Arlington ice cream shop nearly doubles sales after introduction of cicada sundae

Cicada sundaes are crafted by Toby’s Homemade Ice Cream in Arlington, Virginia. (Courtesy Toby's Ice Cream)
Staff at Toby’s Ice Cream in Arlington, Virginia, enjoy cicada sundaes. (Courtesy Toby's Ice Cream)
There are no actual cicadas in the cicada sundaes. (Courtesy Toby's Ice Cream)
A customer created this illustration of the sundaes. (Courtesy Toby's Ice Cream)

On a recent Sunday at Toby’s Homemade Ice Cream in Arlington, Virginia, Toby Bantug and his staff were stretched thin.

After sharing a Facebook photo debuting the shop’s cicada sundae, two customers wanted to try it. The next two in line ordered the same. The demand didn’t stop for four hours, said Bantug, who calls himself “chief everything officer” since his duties range from serving customers to mopping the floors.

The shop sold 76 cicada sundaes, which appear like the Brood X creatures but don’t contain them, that Sunday. Bantug had to make more waffle cones on the fly. He frantically dug through a bag of M&M’s, seeking the red chocolates that he deemed the key to match the bug’s eyes.

The creative dessert has turned the D.C.-area shop into a viral sensation, with a recent Facebook post highlighting the sundae securing more than 6,800 shares. It has also helped the shop nearly double its sales, forcing it to close early because it’s out of the most popular flavors.

The website Cool Mom Eats deemed the creation the official dessert of summer 2021. And when people call and ask whether Toby’s is the home of the cicada sundae, Bantug laughs, because that’s not what he initially planned to call it.

“When I took the original picture, this person had ordered cicada sundaes, like four of them,” Bantug told WTOP. “I took the picture, and I’m sure they took a picture too. It just got this crazy response, so it’s been a fun ride.”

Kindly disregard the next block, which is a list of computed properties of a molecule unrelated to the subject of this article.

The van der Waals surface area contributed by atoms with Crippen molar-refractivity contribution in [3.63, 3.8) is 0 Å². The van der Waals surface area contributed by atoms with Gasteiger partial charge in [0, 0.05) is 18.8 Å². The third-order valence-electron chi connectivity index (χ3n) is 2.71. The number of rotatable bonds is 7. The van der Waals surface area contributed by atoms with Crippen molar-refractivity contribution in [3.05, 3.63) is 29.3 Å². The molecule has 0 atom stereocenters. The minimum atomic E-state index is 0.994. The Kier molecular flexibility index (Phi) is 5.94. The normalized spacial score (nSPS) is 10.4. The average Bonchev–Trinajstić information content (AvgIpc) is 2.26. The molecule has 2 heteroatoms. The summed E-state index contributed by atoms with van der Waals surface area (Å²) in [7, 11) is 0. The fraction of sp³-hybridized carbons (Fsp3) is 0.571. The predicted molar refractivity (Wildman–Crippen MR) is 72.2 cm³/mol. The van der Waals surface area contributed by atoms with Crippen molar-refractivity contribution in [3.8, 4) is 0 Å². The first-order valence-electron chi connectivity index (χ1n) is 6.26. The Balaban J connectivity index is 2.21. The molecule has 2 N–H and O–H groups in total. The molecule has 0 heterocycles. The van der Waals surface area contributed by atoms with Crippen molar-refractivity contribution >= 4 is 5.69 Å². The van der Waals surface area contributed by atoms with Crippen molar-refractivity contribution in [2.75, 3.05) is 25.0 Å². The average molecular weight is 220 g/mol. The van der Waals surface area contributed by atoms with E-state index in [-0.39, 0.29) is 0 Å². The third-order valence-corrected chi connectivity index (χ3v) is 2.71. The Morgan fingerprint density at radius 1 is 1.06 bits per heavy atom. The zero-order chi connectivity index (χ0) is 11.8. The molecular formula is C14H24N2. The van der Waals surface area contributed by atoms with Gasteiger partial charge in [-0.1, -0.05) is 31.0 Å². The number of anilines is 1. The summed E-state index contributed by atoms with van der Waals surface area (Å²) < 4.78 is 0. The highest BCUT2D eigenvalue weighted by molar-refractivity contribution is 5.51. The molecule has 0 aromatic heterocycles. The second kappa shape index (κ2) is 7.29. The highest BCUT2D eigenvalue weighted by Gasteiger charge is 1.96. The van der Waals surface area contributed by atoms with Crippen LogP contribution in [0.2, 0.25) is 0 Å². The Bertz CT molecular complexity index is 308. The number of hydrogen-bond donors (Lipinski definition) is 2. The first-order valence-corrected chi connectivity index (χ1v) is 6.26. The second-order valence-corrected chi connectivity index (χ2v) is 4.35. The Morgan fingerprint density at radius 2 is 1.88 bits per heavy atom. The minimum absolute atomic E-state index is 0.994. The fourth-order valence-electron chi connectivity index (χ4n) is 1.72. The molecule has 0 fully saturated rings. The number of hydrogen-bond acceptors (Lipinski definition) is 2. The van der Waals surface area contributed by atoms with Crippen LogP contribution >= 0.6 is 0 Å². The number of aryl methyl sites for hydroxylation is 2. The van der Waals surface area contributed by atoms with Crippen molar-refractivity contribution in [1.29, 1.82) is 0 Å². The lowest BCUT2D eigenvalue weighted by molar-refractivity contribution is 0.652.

Bantug came up with the idea for the sundaes after noticing another Northern Virginia bakery offering cicada cookies. So, in a matter of minutes, he took a picture and added the item to the menu. But when the staff members noticed the addition, they were initially concerned, fearful that the sundae would feature actual cicadas. Bantug assured them that wouldn’t be the case.

Since sharing the first sundae on Facebook on May 20, Bantug and his staff of seven have aimed to keep the item consistent. It features three scoops of ice cream in a banana split container, usually bittersweet chocolate, chocolate and cafe ole, which is coffee flavored. The staff adds chocolate sprinkles for texture and uses M&M’s for the eyes and waffle cone pieces for the wings.

While Bantug said some variation is OK, the shop tries to be consistent. When the sundaes arrive on the counter, Bantug said, the photos begin.

During the first weekend, the shop sold 30 sundaes, notably higher than the five sundaes Bantug would have been satisfied with. But a spike in sales has continued, with Toby’s averaging 100 cicada sundaes a day since last week. Some kids and families have started arriving at 10 a.m. to order them.

“I was like, ‘What is happening?’” Bantug said. “Saturday and Sunday was just off the charts. We were doing like 160, 170, and then we ran out of ice cream.”

Bantug credits his staff for its ability to keep up with the demand, but he doesn’t anticipate the sundae will be on the menu much longer.

“We will have the sundaes as long as the cicadas are out,” Bantug said. “As soon as we see that last cicada, you will probably be seeing the last cicada sundae fly out of our store as well, for another 17 years I guess.”

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Scott Gelman

Scott Gelman is a digital editor and writer for WTOP. A South Florida native, Scott graduated from the University of Maryland in 2019. During his time in College Park, he worked for The Diamondback, the school’s student newspaper.

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